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Digital Multi Effects Processor Features Reverb The SPX90 precisely recreates the reverberation produced in a variety of environments adding natural, live fullness to your sound. Early Reflections Early reflections programs simulate the first few reflections that occur just after a sound is produced - before the reflections become dense enough to be called reverberation - adding punch and presence to vocals and instruments. Delay Delay effects offer independently variable left and right channel delays adding special interest to a common effect and permitting the creation of "doubled" sound. Modulation Modulation effects are produced by periodically varying the amplitude, frequency, or delay time of an input signal. Popular effects like Stereo Flange, Chorus, Stereo Phasing, Tremolo, and Symphonic are all available and can dramatically thicken the sound of any instrument. Auto Pan This program automatically pans the second image between left and right in the stereo sound field. Pan direction, speed, and depth can be programmed for instant recall. Vibrato The Vibrato effect produces minute pitch variations that are adjustable over a wide range. This can give your keyboard, guitar, or wind instrument a distinct "vocal" quality. Echo Similar to delay, Echo brings added dimension and force to both instrumental and vocal music, producing limitless signal variations. Reverb & Gate This feature combines superlative reverb sound with a programmable "gate". The gate, with programmable trigger level, hold and release times, can be used to shape the envelope of the reverb sound, creating some unique and unusual reverb contours that can enrich your effect "vocabulary." Pitch Change Pitch Change programs alter the pitch of an input signal in semitone increments over a two-octave range (plus or minus one octave). Fine adjustment in one-cent increments is also possible (one cent = 1/100 of a semitone) Pitch change permits detuning an instrument to create subtle chorus-like effects and to create complete ensembles with a single instrument. This feature can be remotely controlled by a MIDI keyboard or sequencer. Freeze These are sampling programs which permit recording a sound segment in the memory. The entire sound or specific portion of it may then be played back as required. The FREEZE B program even permits changing the pitch of the sampled sound from a MIDI keyboard, so you can actually play the sample as if it were a keyboard voice. Playback can be triggered from the front panel, via a footswitch, or input signal. Compressor Compression limits the dynamic range of an input signal, boosting soft signals and reducing high signals to keep them within the specified range. This feature provides an effective way to smooth out the dynamics of a bass guitar, increase the sustain of a guitar, or tame a "jumpy" vocal performance. ADR-Noise Gate This program uses a gate circuit to pass or shut off a short segment of a longer input signal, or it can be used to pass only signals that exceed a specific level. Reverse gate effects can be achieved in which the gain increases gradually after the gate is triggered. In addition to signal-level triggering, it is also possible to trigger the gate via a footswitch connected to the front-panel MEMORY/TRIGGER jack. Parametric EQ This program enables you to precisely adjust the frequency response of a ny signal in four distinct bands: a variable low-pass filter; middle band peaking EQ with frequency, gain and Q control; high band peaking EQ with frequency, gain and Q control; and a variable high-pass filter. This equalizer offers exacting control that lets you achieve virtually any response you need. Input Level Control The input level can be regulated while watching the INPUT LEVEL meter. The 7-segment LED meter keeps you informed of optimum level and potential overload distortion. In this way, you can balance the output of the instrument to the input. A maximum gain of about 10dB is attainable. Input Level Meter This easy-to-read LED level meter is a visual aid to setting appropriate input levels. The LED's upper red segments will light up continuously at overload levels. Parametric Key Selects successive effect parameters. Pressing this key sequentially calls the programmable parameters within a currently selected effect program. Once the desired parameter has been selected the PARAMETER INCREMENT/DECREMENT keys are used to change the value of that parameter thereby modifying the effect. Memory Number LED This LED display shows the number of the currently selected program. Memory numbers 1 through 30 contain factory-preset effects. Memory numbers 31 through 90 can be used to store edited versions of the preset effects. LCD Program and Parameter Indicator High-contrast Liquid Crystal Display indicates effect name and parameter data value. Remote Control Connector This permits remote access to SPX90 effect programs. MIDI In Terminal This permits SPX90 programs to be automatically selected via a MIDI signal. MIDI Thru Terminal Re-transmits MIDI data received at the MIDI IN terminal to subsequent MIDI instruments. Parameter Increment/Decrement Keys These keys can be used to change the value of a selected parameter. Balance/Output Level Key This adjusts proportion of effect signal to direct signal. Utility Key Multi-purpose key accesses MIDI control functions, facilitates program title editing and sets foot switch memory control range. Foot Trigger Key When this key is pressed and its LED is ON, the footswitch connected to the MEMORY TRIGGER jack functions as a foot trigger for the GATE and FREEZE programs, rather than for memory selection. Memory Increment/Decrement Keys These keys select any desired memory number to call a specific program or store an edited program in the user memory area. The selected memory number is shown on the MEMORY NUMBER display. When a new memory number is called, the MEMORY number display will flash until either the STORE or RECALL function is activated. Recall Key This feature enables you to recall the program that resides in the selected memory number. Bypass Key When this key is pressed, the effect signal is shut off and only the direct signal will be output, Direct signal level is affected by the INPUT LEVEL control setting. Output Jack (L & R) These standard mono 1/4" phone jacks deliver the direct and effect signals to subsequent mixing or amplification equipment. Input Jacks This standard unbalanced mono 1/4" phone jack accepts the input signal to the SPX90. Bypass Footswitch Jack Facilitates foot control of the BYPASS function. MIDI In Terminal This permits SPX90 programs to be automatically selected via a MIDI signal. Memory/Trigger Footswitch Jack Facilitates remote memory selection via optional footswitch. The range of memory locations to be recalled by the footswitch can be set with a Utility program.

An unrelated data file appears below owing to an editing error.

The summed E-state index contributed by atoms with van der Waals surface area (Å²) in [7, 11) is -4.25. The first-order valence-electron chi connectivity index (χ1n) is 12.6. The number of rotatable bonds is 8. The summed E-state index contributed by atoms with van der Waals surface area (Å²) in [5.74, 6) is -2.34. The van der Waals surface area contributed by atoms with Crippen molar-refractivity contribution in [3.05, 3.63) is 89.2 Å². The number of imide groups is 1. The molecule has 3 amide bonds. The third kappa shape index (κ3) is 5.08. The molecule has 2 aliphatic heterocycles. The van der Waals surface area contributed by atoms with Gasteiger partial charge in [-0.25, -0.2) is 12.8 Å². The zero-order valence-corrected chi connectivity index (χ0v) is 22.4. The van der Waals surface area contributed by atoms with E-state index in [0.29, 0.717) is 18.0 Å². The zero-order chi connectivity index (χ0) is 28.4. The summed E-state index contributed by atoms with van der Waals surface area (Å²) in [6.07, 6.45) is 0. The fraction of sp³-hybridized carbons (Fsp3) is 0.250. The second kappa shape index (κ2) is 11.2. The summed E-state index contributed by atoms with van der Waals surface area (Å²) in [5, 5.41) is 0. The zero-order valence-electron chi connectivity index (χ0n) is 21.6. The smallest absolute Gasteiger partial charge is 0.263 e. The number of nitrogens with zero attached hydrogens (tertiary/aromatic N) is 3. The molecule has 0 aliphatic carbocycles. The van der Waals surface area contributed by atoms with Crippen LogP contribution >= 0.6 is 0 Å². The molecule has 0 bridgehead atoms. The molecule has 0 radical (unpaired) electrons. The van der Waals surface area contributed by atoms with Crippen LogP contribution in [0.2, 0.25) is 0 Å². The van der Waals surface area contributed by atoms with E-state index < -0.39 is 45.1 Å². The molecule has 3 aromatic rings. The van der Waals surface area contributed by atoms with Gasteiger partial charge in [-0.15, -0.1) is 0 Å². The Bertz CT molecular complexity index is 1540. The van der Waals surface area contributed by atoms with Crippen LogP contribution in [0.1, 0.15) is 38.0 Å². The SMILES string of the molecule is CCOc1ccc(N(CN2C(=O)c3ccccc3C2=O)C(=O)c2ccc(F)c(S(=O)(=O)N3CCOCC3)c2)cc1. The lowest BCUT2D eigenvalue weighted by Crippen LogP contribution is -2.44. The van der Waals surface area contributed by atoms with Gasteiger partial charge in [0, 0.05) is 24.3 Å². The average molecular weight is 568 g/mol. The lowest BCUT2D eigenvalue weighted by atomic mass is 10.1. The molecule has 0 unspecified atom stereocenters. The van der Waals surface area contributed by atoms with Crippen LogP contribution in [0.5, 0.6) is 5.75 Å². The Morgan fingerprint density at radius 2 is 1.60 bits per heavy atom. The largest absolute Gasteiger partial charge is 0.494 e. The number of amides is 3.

Who mixed Wu Tang - Enter the 36?

...R888 Yamaha Rev 1 (Without the Remote...HaHa) Lexicon PCM 60 Echo Plate III Stocktronics RX 4000A Lexicon LXP1-LXP5 + MRC Lexicon PCM 41 & 42 (2) Yamaha SPX90 (2) Delta Lab 1024 Ibenez AD202 Roland RE-301 The only microphone that was used was an AKG-C414 EB At the time RZa used an SP-1200, EPS 16 Plus then Graduated to an ASR-10. We would lockup the units...

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Is anyone still using hardware reverb units?

Oh yes indeed. Here: Bricasti m7 Eventide H3000 Lex pcm70 Lex pcm91 Lex 200 Yamaha rev7 Yamaha spx90 Yamaha spx900 Yamaha spx2000

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ADA MP1 hookup order for stereo's been a while on this thread, but I used to run mono out of the MP1 into a Yamaha SPX90 into an ADA MicroCab II for direct or into a power amp for live. Avoid the MP1 effects loop. If you still have your MP1 and it still works, consider yourself lucky. Mine...